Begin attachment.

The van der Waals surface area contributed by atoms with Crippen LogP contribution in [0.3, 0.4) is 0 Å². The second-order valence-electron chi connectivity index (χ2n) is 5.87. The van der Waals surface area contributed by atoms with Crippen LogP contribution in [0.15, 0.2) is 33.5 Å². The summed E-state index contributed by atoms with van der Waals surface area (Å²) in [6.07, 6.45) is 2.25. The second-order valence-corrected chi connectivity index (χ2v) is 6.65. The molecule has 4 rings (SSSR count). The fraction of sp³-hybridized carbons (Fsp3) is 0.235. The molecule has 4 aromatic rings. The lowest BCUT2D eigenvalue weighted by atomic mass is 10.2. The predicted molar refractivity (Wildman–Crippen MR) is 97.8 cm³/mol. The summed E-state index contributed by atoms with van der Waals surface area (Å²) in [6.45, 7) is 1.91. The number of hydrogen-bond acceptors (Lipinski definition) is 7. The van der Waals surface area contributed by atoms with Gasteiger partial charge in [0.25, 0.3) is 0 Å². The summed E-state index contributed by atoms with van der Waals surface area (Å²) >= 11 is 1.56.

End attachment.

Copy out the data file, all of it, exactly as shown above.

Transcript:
The van der Waals surface area contributed by atoms with Crippen LogP contribution in [0.3, 0.4) is 0 Å². The second-order valence-electron chi connectivity index (χ2n) is 5.87. The van der Waals surface area contributed by atoms with Crippen LogP contribution in [0.15, 0.2) is 33.5 Å². The summed E-state index contributed by atoms with van der Waals surface area (Å²) in [6.07, 6.45) is 2.25. The second-order valence-corrected chi connectivity index (χ2v) is 6.65. The molecule has 4 rings (SSSR count). The fraction of sp³-hybridized carbons (Fsp3) is 0.235. The molecule has 4 aromatic rings. The lowest BCUT2D eigenvalue weighted by atomic mass is 10.2. The predicted molar refractivity (Wildman–Crippen MR) is 97.8 cm³/mol. The summed E-state index contributed by atoms with van der Waals surface area (Å²) in [6.45, 7) is 1.91. The number of hydrogen-bond acceptors (Lipinski definition) is 7. The van der Waals surface area contributed by atoms with Gasteiger partial charge in [0.25, 0.3) is 0 Å². The summed E-state index contributed by atoms with van der Waals surface area (Å²) >= 11 is 1.56.